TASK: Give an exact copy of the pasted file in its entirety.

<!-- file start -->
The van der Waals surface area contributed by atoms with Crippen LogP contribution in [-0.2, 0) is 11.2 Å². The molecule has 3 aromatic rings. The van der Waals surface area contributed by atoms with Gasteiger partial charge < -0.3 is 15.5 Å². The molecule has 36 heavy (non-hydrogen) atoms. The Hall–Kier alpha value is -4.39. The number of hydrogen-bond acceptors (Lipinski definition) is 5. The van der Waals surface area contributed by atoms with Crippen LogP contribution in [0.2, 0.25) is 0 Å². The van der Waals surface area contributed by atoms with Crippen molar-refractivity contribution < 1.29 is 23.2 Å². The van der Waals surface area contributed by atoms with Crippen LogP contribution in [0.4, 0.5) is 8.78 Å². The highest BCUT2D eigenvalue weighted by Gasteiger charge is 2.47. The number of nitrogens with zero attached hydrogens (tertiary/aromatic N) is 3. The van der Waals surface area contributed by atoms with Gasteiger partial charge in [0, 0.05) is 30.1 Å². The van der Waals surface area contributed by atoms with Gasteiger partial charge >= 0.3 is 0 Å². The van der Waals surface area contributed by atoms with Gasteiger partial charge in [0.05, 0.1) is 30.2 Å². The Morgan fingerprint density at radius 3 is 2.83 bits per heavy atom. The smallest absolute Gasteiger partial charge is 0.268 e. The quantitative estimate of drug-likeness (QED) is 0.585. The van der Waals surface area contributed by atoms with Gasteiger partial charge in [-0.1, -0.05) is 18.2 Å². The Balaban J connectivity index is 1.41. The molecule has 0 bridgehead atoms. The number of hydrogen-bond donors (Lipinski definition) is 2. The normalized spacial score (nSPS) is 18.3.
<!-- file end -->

The van der Waals surface area contributed by atoms with Crippen LogP contribution in [-0.2, 0) is 11.2 Å². The molecule has 3 aromatic rings. The van der Waals surface area contributed by atoms with Gasteiger partial charge < -0.3 is 15.5 Å². The molecule has 36 heavy (non-hydrogen) atoms. The Hall–Kier alpha value is -4.39. The number of hydrogen-bond acceptors (Lipinski definition) is 5. The van der Waals surface area contributed by atoms with Crippen LogP contribution in [0.2, 0.25) is 0 Å². The van der Waals surface area contributed by atoms with Crippen molar-refractivity contribution < 1.29 is 23.2 Å². The van der Waals surface area contributed by atoms with Crippen LogP contribution in [0.4, 0.5) is 8.78 Å². The highest BCUT2D eigenvalue weighted by Gasteiger charge is 2.47. The number of nitrogens with zero attached hydrogens (tertiary/aromatic N) is 3. The van der Waals surface area contributed by atoms with Gasteiger partial charge in [0, 0.05) is 30.1 Å². The van der Waals surface area contributed by atoms with Gasteiger partial charge >= 0.3 is 0 Å². The van der Waals surface area contributed by atoms with Gasteiger partial charge in [0.05, 0.1) is 30.2 Å². The Morgan fingerprint density at radius 3 is 2.83 bits per heavy atom. The smallest absolute Gasteiger partial charge is 0.268 e. The quantitative estimate of drug-likeness (QED) is 0.585. The van der Waals surface area contributed by atoms with Gasteiger partial charge in [-0.1, -0.05) is 18.2 Å². The Balaban J connectivity index is 1.41. The molecule has 0 bridgehead atoms. The number of hydrogen-bond donors (Lipinski definition) is 2. The normalized spacial score (nSPS) is 18.3.